I can see she has a lot of cognitive dissonance herself about the faith, but I don't think she'll ever leave it. She says that she has "chosen this path in life", and despite the fact that she often doubts the truth of what she believes, she is just too far into the system to leave now. I asked her a lot of the hard questions. Each time her answer boiled down to "God's ways are mysterious, you just have to have faith." I told her that was not enough for me and would never be enough. Her own cognitive dissonance with what she believed was very clear to me. I asked her straight out if she believed I was going to hell. She kind of squirmed in her seat and said, "well, uh" I told her to answer yes or no. She said yes, probably. But then she rationalized that maybe, just maybe, God would have mercy on me because I tried so hard to believe.

 

I don't think I'll ever change her mind about religion, but that's not really what I'm out to do anyway. I just want her to accept for who I am and not try to win me back constantly. I told her that the only way I would return to the faith is if I got a direct sign from God. I think she believes me, and she's not the type to proselytize people anyway. (But some of my friends are another story).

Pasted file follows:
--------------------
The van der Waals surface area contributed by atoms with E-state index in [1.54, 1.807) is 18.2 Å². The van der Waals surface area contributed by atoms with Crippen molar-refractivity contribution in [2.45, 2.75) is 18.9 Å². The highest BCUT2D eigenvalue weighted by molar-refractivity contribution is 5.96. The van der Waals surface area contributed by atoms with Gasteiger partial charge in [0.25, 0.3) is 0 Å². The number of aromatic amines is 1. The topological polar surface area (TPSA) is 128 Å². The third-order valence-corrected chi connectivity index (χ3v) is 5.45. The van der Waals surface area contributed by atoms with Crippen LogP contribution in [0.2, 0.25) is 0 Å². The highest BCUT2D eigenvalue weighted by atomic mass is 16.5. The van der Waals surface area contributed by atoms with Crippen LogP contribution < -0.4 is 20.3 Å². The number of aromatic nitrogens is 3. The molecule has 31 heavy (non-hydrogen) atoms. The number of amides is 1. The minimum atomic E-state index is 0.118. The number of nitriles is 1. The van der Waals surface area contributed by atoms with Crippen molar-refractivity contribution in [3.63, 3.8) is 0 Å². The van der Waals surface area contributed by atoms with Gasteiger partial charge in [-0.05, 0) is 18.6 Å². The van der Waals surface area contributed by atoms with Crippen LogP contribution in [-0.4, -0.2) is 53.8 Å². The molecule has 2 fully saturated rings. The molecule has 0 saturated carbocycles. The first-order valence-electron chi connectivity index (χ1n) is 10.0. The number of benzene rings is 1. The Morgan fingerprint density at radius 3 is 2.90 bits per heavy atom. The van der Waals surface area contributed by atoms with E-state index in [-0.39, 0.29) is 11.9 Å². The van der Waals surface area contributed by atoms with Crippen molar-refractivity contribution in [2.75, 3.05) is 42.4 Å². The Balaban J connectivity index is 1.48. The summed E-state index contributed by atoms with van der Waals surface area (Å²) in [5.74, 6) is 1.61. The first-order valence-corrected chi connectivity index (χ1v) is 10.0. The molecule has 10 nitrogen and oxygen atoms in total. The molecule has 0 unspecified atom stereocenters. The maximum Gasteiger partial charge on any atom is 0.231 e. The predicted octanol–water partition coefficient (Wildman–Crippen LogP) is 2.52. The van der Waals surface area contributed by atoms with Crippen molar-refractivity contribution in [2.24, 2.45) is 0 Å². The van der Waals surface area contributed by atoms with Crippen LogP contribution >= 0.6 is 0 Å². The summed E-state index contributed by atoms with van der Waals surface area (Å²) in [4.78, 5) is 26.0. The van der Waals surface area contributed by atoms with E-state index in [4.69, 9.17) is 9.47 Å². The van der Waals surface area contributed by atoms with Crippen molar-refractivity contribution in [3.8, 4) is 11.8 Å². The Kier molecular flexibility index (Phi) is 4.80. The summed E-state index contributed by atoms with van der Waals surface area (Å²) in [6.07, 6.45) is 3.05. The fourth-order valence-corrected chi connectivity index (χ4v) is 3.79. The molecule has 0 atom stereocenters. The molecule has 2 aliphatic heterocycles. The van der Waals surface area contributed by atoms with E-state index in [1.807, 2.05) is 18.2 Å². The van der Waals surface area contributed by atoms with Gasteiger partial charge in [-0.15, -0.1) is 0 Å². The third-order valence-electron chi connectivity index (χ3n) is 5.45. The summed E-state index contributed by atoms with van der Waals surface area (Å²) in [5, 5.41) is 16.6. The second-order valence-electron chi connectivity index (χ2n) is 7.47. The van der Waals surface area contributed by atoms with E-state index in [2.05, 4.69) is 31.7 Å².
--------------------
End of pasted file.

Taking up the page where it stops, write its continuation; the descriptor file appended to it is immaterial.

I told her that I wanted to read atheist literature, and she said she'd think about it. But honestly she really can't stop me, I'm 17 years old and I can drive myself to the bookstore... I think she still has an idea in her mind that I might return to the faith one day...

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Though I can't say that my family is any sort of what I would consider, fundamental or more conservative Christian (father was catholic, now is some kind of diest accepting things that make him feel good, mother is kinda universalist/enlightenment diesm that accepts parts she likes about the bible, but rejects jesus = god)

 

Honestly when I told my parents, my mother was very relieved, and my father was fine with it and agreed with me, didn't really congratulate me or anything. I say my mother was relieved because I became very fundamentalism, after going through lukewarm/moderate Christianity.